If your organization wants to hire an agency for a large web or mobile app development project, don’t rely on an RFP process alone to select your vendor. By their very nature, traditional RFPs are flawed and often lead to failure. Instead, follow these guidelines and you’ll increase the chances that your project will succeed.
Why traditional RFPs often lead to problems
It’s a classic “chicken-and-egg” situation: As an organization, you want to award your web or mobile app project to the most suitable agency, and to know how much it will cost. And the agencies who receive your RFP know that it will take so much time to properly discover, research and plan your solution – and therefore accurately estimate its scope – that they cannot afford to do this work before the contract is awarded to them. So the proposals that they submit to you are “half baked”: They might be well written, but they rely on so many assumptions about your needs that the technical directions and costs are inaccurate, leading to unpleasant surprises once the project gets off the ground.
Because large-scale web and mobile app development projects are complex by their very nature, and every feature can be implemented in a myriad of different ways, a project’s technical direction and costs are hard to predict without sufficient research. And there is no shortcut around proper planning if you want to mitigate risk. In my experience, sufficient research can often require 5-10% of a project’s total time. This means that for a 2,000 hour project, the full technical direction and scope of work (and therefore estimate, timelines, costs, etc.) can be uncovered accurately after 100-200 hours of work. Yes, this is significant. And yes, no good agency will invest 150 hours to respond to an RFP.
What’s more, some agencies are great at responding to RFPs – but the success of your project will boil down to the skills and experience of the actual people doing the work, not how well-written the agency’s proposal is. Beware the pitfalls of RFPs!
1. Find a trusted technical advocate
If your organization does not have a software development person who can advocate for your technical needs, you should find someone who can. Contact the smartest senior web / software engineer that you can find, who manages other engineers. Don’t find someone too senior – you specifically don’t want a CTO at a large firm who hasn’t coded in 30 years. You want someone with “bits under their fingers” – someone who has risen to a management position (which shows soft skills and “big picture” thinking) but yet is sufficiently “hands-on” to do actual code reviews, assess developers’ technical skills, and understand system architectures. This person can establish ranking criteria, but I think they should keep things qualitative. Offer to pay this person for maybe 4 hours of their time. Or buy them beers.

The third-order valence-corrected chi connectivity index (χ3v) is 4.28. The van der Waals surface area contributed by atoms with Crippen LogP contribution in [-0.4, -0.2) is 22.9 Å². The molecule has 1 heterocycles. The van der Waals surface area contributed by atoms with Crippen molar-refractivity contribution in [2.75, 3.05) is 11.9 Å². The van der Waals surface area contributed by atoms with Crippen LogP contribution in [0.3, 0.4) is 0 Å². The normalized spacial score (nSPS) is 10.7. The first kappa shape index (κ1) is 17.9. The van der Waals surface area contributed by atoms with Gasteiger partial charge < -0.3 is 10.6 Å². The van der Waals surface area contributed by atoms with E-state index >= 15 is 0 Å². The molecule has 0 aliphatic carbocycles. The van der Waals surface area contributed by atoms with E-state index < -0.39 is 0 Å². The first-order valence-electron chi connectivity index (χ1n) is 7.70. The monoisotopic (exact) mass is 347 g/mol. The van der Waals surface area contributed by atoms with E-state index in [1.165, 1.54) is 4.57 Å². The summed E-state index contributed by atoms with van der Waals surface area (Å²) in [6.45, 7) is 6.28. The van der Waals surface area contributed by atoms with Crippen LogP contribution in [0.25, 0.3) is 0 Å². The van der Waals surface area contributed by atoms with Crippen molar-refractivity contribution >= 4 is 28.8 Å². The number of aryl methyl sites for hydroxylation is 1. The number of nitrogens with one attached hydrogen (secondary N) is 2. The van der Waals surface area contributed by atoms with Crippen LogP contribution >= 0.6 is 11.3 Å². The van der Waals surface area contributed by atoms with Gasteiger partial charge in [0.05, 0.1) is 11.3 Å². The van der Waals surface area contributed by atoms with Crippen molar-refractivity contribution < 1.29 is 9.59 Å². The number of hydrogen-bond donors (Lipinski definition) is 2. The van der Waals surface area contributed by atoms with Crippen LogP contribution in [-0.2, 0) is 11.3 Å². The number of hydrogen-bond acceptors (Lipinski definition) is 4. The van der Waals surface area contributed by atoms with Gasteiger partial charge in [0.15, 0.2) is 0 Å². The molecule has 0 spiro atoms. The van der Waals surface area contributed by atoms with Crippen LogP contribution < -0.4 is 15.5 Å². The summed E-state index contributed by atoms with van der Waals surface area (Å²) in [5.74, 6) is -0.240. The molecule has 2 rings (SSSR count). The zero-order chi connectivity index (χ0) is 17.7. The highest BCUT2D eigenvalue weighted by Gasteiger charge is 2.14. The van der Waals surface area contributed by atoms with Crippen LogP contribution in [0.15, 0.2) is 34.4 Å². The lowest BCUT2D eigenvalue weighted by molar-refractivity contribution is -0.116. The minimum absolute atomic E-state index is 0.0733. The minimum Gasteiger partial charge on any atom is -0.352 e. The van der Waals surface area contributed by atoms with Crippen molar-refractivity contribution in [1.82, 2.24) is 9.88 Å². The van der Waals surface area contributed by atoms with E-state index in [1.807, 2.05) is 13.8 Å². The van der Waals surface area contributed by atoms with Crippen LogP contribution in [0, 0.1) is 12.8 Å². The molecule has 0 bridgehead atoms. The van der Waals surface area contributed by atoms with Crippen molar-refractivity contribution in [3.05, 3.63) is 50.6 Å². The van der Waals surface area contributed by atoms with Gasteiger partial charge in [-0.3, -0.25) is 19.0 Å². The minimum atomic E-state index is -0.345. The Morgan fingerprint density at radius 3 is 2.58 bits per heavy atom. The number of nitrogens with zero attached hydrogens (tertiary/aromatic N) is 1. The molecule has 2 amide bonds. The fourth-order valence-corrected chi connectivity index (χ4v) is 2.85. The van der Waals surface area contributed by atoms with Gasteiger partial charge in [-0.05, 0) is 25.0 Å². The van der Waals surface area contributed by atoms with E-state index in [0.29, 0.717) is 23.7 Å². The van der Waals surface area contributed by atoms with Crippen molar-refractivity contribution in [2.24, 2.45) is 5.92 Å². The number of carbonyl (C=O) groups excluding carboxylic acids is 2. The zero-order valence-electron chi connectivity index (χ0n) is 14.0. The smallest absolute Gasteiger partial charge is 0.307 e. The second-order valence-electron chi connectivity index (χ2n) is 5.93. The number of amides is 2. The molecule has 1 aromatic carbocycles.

2. Have your advocate evaluate your vendors
Ask your potential vendors if you can interview the people who would be working on your project, and assure them that you you will not try to poach their employees. Have your advocate talk to the people doing the work and “vet” the development agencies in your list to make sure that they have a) the technical abilities that your project demands, and b) the necessary processes and procedures that will ensure that the project stays on track and on budget. Of course, you’ll need to update this advocate ahead of time about the application’s functionality and your growth plans. Hear their feedback afterwards. This can help you whittle down your list of vendors to a smaller list, or even to just one vendor.
3. Be open about your budget
After whittling down your list of vendors, be up front with the remaining ones about your target budget. Throw out a number – or maybe separate “low” and “high” budgets – and ask your top vendors what they might develop for you within the amount(s). You will get a much better sense of their approach, their ideas and how they operate. Most importantly, it will give you a more accurate picture of what deliverables that you can expect from them.
4. Choose the company with the right hard and soft skills
Every large-scale development project demands an agency with more than great technical skills – but one that can approach the project with a deep understanding of your business needs and who can be a true strategic partner for you. Your technical advocate’s feedback will enable you to vet “hard skills”, while your own interactions with the vendors will give you more insight into “soft skills” and also what to expect.
5. Start with the initial phase only
Once you choose an agency, keep the options open for yourself to more easily switch to a different agency if things go sour early on. A good way to do this is to ask the firm if they can perform the full research and planning phase as a separate project, before starting on the development work. Come up with a list of deliverables – such as wireframes, functional specifications and a technical design document – which will make sure that if you need to move to another vendor, the option is open to you. Involve your technical advocate in this part of the project early on.
Proper research and planning is a critical part of any large-scale app development project, and projects often fail due to insufficient up-front planning. It is therefore critical that you choose a company based on their skills and approach, rather than by trying to evaluate their proposals alone.